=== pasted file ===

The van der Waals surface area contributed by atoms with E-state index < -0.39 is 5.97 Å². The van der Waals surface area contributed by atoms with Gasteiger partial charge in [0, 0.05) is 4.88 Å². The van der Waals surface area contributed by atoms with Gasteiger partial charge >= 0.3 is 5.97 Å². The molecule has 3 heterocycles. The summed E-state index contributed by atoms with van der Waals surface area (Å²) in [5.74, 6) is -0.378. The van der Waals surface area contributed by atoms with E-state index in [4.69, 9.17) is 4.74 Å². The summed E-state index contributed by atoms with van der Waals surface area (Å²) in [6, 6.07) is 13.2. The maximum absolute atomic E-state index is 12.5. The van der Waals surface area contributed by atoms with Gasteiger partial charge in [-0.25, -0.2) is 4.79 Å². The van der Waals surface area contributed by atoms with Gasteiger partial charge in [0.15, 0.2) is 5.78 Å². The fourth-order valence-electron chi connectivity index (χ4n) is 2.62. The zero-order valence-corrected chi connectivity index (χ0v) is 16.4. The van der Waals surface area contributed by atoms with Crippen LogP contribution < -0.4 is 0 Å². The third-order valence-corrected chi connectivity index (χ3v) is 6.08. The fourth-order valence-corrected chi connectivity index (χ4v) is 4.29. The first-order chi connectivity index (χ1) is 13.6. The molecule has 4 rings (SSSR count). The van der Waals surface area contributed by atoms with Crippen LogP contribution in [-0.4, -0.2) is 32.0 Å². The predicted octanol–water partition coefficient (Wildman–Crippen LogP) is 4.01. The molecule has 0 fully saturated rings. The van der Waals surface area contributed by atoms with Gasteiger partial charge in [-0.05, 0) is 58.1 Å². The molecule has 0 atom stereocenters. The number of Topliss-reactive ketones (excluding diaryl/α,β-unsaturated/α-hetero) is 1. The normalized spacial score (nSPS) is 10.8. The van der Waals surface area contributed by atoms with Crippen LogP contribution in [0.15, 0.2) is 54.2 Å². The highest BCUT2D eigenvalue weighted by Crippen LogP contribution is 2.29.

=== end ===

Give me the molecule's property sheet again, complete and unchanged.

The van der Waals surface area contributed by atoms with E-state index < -0.39 is 5.97 Å². The van der Waals surface area contributed by atoms with Gasteiger partial charge in [0, 0.05) is 4.88 Å². The van der Waals surface area contributed by atoms with Gasteiger partial charge >= 0.3 is 5.97 Å². The molecule has 3 heterocycles. The summed E-state index contributed by atoms with van der Waals surface area (Å²) in [5.74, 6) is -0.378. The van der Waals surface area contributed by atoms with E-state index in [4.69, 9.17) is 4.74 Å². The summed E-state index contributed by atoms with van der Waals surface area (Å²) in [6, 6.07) is 13.2. The maximum absolute atomic E-state index is 12.5. The van der Waals surface area contributed by atoms with Gasteiger partial charge in [-0.25, -0.2) is 4.79 Å². The van der Waals surface area contributed by atoms with Gasteiger partial charge in [0.15, 0.2) is 5.78 Å². The fourth-order valence-electron chi connectivity index (χ4n) is 2.62. The zero-order valence-corrected chi connectivity index (χ0v) is 16.4. The van der Waals surface area contributed by atoms with Crippen LogP contribution < -0.4 is 0 Å². The third-order valence-corrected chi connectivity index (χ3v) is 6.08. The fourth-order valence-corrected chi connectivity index (χ4v) is 4.29. The first-order chi connectivity index (χ1) is 13.6. The molecule has 4 rings (SSSR count). The van der Waals surface area contributed by atoms with Crippen LogP contribution in [-0.4, -0.2) is 32.0 Å². The predicted octanol–water partition coefficient (Wildman–Crippen LogP) is 4.01. The molecule has 0 fully saturated rings. The van der Waals surface area contributed by atoms with Gasteiger partial charge in [-0.05, 0) is 58.1 Å². The molecule has 0 atom stereocenters. The number of Topliss-reactive ketones (excluding diaryl/α,β-unsaturated/α-hetero) is 1. The normalized spacial score (nSPS) is 10.8. The van der Waals surface area contributed by atoms with Crippen LogP contribution in [0.15, 0.2) is 54.2 Å². The highest BCUT2D eigenvalue weighted by Crippen LogP contribution is 2.29.